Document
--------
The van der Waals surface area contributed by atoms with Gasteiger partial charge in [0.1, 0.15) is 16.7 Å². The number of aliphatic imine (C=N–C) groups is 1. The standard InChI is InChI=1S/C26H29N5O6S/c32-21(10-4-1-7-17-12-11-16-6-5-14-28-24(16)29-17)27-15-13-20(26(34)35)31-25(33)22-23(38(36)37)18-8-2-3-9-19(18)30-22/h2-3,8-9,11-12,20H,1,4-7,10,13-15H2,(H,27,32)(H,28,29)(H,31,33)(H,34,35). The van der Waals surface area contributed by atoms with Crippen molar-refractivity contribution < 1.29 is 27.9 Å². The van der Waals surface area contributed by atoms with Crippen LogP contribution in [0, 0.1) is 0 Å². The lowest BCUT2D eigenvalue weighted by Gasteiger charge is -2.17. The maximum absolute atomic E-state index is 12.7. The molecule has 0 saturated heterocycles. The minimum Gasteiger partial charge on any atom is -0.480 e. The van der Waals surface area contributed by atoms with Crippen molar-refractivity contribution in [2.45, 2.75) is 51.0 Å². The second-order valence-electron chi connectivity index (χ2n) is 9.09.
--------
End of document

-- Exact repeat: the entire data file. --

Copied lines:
The van der Waals surface area contributed by atoms with Gasteiger partial charge in [0.1, 0.15) is 16.7 Å². The number of aliphatic imine (C=N–C) groups is 1. The standard InChI is InChI=1S/C26H29N5O6S/c32-21(10-4-1-7-17-12-11-16-6-5-14-28-24(16)29-17)27-15-13-20(26(34)35)31-25(33)22-23(38(36)37)18-8-2-3-9-19(18)30-22/h2-3,8-9,11-12,20H,1,4-7,10,13-15H2,(H,27,32)(H,28,29)(H,31,33)(H,34,35). The van der Waals surface area contributed by atoms with Crippen molar-refractivity contribution < 1.29 is 27.9 Å². The van der Waals surface area contributed by atoms with Crippen LogP contribution in [0, 0.1) is 0 Å². The lowest BCUT2D eigenvalue weighted by Gasteiger charge is -2.17. The maximum absolute atomic E-state index is 12.7. The molecule has 0 saturated heterocycles. The minimum Gasteiger partial charge on any atom is -0.480 e. The van der Waals surface area contributed by atoms with Crippen molar-refractivity contribution in [2.45, 2.75) is 51.0 Å². The second-order valence-electron chi connectivity index (χ2n) is 9.09.